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Tuesday, Jun 28, 2022

Burbank Locks Tinhorn Flats, and Again Owner Cuts It Off

 In somewhat of a surprise move, the city of Burbank on Wednesday morning put a red tag of condemnation on the defiant Tinhorn Flats Saloon and Grill and padlocked its doors for a second time. True to form, the owner’s son soon sawed off one of the locks and entered the restaurant that has gained attention as a symbol of small-business resistance to lockdown orders.The owner’s son, Lucas Lepejian, earlier said he expected to be arrested after sawing off the lock, and a commanding officer at the scene said “that option is open.” But no arrests had been made by 3:30 p.m.Burbank and Tinhorn Flats have been locked in an escalating feud for months. Tinhorn Flats opened its outdoor dining late last year despite orders from local governments banning outdoor dining. The city revoked the restaurant’s permits, but when the restaurant continued operating, the city shut off its electricity and later padlocked its doors. But the restaurant used borrowed generators and Lepejian cut a padlock about 12 hours after it was put on and reopened the restaurant.The restaurant’s owner, Baret Lepejian, on Wednesday said he was surprised the city had condemned his restaurant because he believed he and the city were working on a compromise.Lepejian and his lawyer, Mark Geragos, had a private Zoom meeting last week with the Burbank mayor and city officials. Lepejian said the mayor expressed his commitment to working out a compromise and Lepejian said he told them he wanted a solution and that “no one needs to win here.” He said he took it as a good-faith effort on the part of the city to resolve the conflict. He said he heard nothing else from the city.The mayor and city officials did not return a request for comment.According to a prepared statement, Burbank Fire Chief Eric Garcia said: “There are multiple fire/life safety violations that have been brought to the business owner’s attention.”The statement said that cords running from a generator to an electrical panel and using the electrical breakers as switches are fire hazards. And the exit lights are not working.About 10:30 a.m. Wednesday, the city padlocked the doors and duct taped a red sheet on the building saying the restaurant was unsafe and no one was to enter or occupy the structure.By early afternoon, Baret Lepejian said he and his family were “going to take back our business.”Shortly before 2 p.m., about 10 police officers were around the building. They blocked a side street and one lane of Magnolia Boulevard in front of the restaurant. Deputy Chief Michael Albanese asked the crowd to cooperate and not enter building.“If you choose not to cooperate, we’ll see what happens,” he said.At 2 p.m., as a crowd of about 50 chanted “Cut the lock,” Lucas Lepejian used an angle grinder and in less than five minutes sliced a lock off the side door to the restaurant. He went inside but asked the crowd to stay outside.At 2:30 p.m., the restaurant’s patio opened and patrons entered. By 2:55 p.m., police removed the barricade and began dispersing.Albanese, when asked about the possibility of a compromise resulting from the meeting last week between Lepejian and city officials, said, “There was nothing binding from that meeting.” When asked whether any of the Lepejians were to be arrested, he said that option was open.But by 3:30 p.m., no arrests had been made.The dispute has gained a fair amount of press coverage locally and at least some national exposure. Baret Lepejian appeared recently on a “Varney & Co.” show on Fox Business Network.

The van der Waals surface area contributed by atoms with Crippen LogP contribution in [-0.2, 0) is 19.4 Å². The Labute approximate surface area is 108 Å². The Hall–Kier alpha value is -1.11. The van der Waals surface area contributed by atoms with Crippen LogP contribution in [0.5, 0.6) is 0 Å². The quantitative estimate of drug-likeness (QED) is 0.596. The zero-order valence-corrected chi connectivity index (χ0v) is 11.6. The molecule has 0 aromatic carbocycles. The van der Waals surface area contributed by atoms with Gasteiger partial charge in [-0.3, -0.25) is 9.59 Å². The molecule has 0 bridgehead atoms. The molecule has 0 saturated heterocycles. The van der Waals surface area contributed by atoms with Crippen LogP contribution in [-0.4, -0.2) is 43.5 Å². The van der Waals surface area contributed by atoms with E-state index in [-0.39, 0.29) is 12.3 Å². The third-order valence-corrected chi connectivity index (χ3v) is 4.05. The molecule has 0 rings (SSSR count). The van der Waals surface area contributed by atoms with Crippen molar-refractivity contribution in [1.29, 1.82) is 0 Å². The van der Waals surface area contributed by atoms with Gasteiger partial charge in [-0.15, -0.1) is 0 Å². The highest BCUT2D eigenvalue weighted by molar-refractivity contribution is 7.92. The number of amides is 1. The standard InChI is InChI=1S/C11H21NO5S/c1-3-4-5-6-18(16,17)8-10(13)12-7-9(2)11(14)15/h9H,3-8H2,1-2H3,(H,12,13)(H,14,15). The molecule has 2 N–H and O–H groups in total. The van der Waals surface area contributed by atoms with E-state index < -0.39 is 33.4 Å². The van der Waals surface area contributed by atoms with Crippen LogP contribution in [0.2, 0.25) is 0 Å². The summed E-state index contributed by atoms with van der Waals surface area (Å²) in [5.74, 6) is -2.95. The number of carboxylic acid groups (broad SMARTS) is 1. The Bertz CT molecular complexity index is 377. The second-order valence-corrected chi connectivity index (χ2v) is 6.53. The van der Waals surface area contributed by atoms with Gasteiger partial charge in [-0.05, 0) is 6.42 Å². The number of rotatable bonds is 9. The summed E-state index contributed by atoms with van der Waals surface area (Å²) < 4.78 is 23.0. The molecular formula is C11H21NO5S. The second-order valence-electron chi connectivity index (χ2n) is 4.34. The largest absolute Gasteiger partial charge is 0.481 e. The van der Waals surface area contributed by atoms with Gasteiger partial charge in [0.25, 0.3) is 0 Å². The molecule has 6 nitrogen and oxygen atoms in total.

Katherine Tangalakis-Lippert
Katherine Tangalakis-Lippert
Katherine Tangalakis-Lippert is a Los Angeles-based reporter covering retail, hospitality and philanthropy for the San Fernando Valley Business Journal. In addition to her current beat, she is particularly interested in criminal justice topics, health and science stories and investigative journalism. She received her AA in Humanities from Moorpark College in 2016, her BA in Communication from Cal Lutheran University in 2019 and followed it up with a MA in Specialized Journalism from USC in the summer of 2020. Through her work, Katherine aspires to help strengthen the fragile trust between members of the media and the public.

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